An 18-year-old accused of threatening a shooting at schools in Montgomery County is being held without bond after a hearing Friday afternoon.

County officials on Friday said Alex Ye, the teenager, was involuntarily committed at a local hospital about a month before his arrest.

The charging documents filed in Ye’s draw a picture of a teenager who had serious mental health struggles and may not have received all the help he needed.

An emergency petition to have him hospitalized took effect March 6. Charging documents do not make it clear when Ye was discharged from the hospital but reference a conversation between detectives and Ye at the hospital on March 19. Ye was arrested April 17.

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Ye’s arrest came after a joint investigation by the Montgomery County police and the FBI. The FBI notified local officials of a 129-page document where Ye wrote about committing a school shooting and contemplates targeting an elementary school, police said.

The document, as described in court records, tells the story of a fictional “James Wang” who plans a school shooting but is taken into custody by law enforcement and put in psychiatric treatment.

A witness in the case contacted authorities after reading part of the document because they thought the story had “striking similarities” to Ye’s life.

Investigators also found that Ye took part in online chats on Discord that focused on “glorifying school shootings,” according to the charging documents.

Ye is charged with making a threat of mass violence, a crime in Maryland that carries a maximum sentence of 10 years in prison. An attorney listed for Ye, Paulette Pagán, could not immediately be reached for comment.

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During a press conference Friday, officials said Ye had researched topics related to shooting and gun violence online, including gun ranges and information about school shooters and high-profile shootings.

Montgomery County Executive Mark Elrich said Ye posted online about the difficulty of getting a gun in Maryland and said this could be a case where strict gun laws prevented a shooting from happening.

Ye said in a conversation on Instagram that not having a gun was “mostly” what had kept him from carrying out a shooting so far, according to the charging documents.

Also in an Instagram conversation, Ye said he hated that he couldn’t be honest with his therapist about his feelings because he would “end up in the state hospital or jail,” according to the charging documents. In the same Instagram chat, Ye wrote of having “homicidal ideation,” the charging document state.

Jones, the police chief, said Ye’s father owns a gun that was locked in a safe in the house where the family lived. Ye did not have access to that weapon, Jones said.

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Rockville City Police visited Ye’s house on or around March 3, according to charging documents, shortly after the witness notified police about the document Ye had shared.

Police attempted to conduct a welfare check but were denied entry to the home by Ye’s father, Xuan Ye, according to the charging documents. The father said he was not concerned because he would have noticed any changes in Ye’s mental state and was “adamant” the document was a fictional novel. The family refused to allow a search without a warrant.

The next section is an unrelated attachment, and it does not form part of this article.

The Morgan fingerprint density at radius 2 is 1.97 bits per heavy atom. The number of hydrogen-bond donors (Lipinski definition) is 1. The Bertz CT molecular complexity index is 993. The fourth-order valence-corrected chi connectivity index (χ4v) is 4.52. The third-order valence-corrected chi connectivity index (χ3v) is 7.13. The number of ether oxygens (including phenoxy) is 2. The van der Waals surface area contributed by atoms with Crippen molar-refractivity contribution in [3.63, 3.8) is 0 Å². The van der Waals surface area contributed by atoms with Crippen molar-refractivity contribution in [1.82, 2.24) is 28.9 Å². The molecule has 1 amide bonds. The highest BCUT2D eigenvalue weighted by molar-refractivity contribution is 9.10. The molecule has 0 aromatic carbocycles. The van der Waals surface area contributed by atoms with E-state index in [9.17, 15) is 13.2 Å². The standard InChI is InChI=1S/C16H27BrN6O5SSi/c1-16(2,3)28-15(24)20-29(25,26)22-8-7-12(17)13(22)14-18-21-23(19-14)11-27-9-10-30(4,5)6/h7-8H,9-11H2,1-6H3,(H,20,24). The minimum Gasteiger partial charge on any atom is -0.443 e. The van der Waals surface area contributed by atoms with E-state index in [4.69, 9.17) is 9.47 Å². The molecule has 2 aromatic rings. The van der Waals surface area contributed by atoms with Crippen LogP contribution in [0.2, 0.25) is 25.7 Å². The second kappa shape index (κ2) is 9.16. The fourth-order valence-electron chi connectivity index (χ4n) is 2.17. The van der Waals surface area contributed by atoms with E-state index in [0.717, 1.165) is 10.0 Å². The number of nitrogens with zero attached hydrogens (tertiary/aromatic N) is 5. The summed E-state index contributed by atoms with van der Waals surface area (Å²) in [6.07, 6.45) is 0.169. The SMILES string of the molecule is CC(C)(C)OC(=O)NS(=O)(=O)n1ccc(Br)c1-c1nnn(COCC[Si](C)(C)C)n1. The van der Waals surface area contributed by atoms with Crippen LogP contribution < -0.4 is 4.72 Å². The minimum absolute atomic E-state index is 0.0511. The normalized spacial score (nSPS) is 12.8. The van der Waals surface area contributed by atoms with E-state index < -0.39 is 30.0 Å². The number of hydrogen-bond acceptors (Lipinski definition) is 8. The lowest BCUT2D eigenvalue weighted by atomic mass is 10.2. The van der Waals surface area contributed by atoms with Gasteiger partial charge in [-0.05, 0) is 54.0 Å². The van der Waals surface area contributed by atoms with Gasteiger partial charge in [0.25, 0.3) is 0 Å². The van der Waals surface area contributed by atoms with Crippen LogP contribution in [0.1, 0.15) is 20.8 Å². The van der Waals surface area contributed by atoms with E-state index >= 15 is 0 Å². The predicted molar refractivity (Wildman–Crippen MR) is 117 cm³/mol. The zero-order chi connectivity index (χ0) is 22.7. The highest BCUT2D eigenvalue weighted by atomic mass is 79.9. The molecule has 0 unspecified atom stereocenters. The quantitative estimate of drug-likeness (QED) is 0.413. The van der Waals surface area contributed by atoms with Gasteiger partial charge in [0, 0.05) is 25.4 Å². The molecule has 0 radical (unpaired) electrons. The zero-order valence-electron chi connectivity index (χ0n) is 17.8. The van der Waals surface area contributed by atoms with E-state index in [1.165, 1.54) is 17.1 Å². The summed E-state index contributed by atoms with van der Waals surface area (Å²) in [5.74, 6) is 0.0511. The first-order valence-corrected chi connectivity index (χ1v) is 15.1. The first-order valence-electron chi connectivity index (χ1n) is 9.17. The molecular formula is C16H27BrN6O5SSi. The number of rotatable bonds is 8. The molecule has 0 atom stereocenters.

In December 2022, Ye was hospitalized because he threatened to “shoot up” a school and because he had homicidal and suicidal ideations. On Jan. 31, 2023, the Montgomery County Crisis Center contacted Rockville police to assist clinicians with an emergency evaluation petition of Ye, because Ye was again have homicidal and suicidal ideations, and had discussed suicide by cop, according to charging documents.

Ye purchased a BB gun on Amazon without his parents’ knowledge and told a therapist at his high school he purchased it for the purpose of dying in a confrontation with police.

Ye was hospitalized again was an inpatient at the Johns Hopkins Hospital pediatric unit from about Feb. 20-July 20, 2023, because of homicidal ideations, according to the charging records. He went to a residential care facility afterward.

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After Ye was involuntarily hospitalized on March 6, hospital staff said they were concerned enough by Ye making threats that they broke confidentiality and contacted police, the charging documents say.

Ye told hospital staff he had been abused as a child and that child protective services declined the case; that scenario is mirrored by the character in the document Ye wrote, according to charging documents.

Elrich said this incident should “be a wakeup call” about mental health and said officials should learn from this incident to improve mental health support services.

Brian Hull, chief operating officer of Montgomery County Public Schools, said police presence had increased at Wootton High School, where Ye had attended. Hull confirmed that, while Ye was a student, he had not attended in-person classes since fall 2022 and had been taking virtual classes.

Will Jawando, an at-large councilmember on the Montgomery County Council, said he was thankful to live in a county and state with strong gun laws and a commitment to keeping people safe.

Though there’s always room for improvement, “the system worked,” Jawando said, adding that he hoped Ye and his family would get the support and help they need.

Cody Boteler is a reporter on The Banner’s Express Desk, reporting on breaking news, trending stories and interesting things in and around Baltimore. His work has appeared in The Baltimore Sun, USA TODAY, Baltimore magazine and others.

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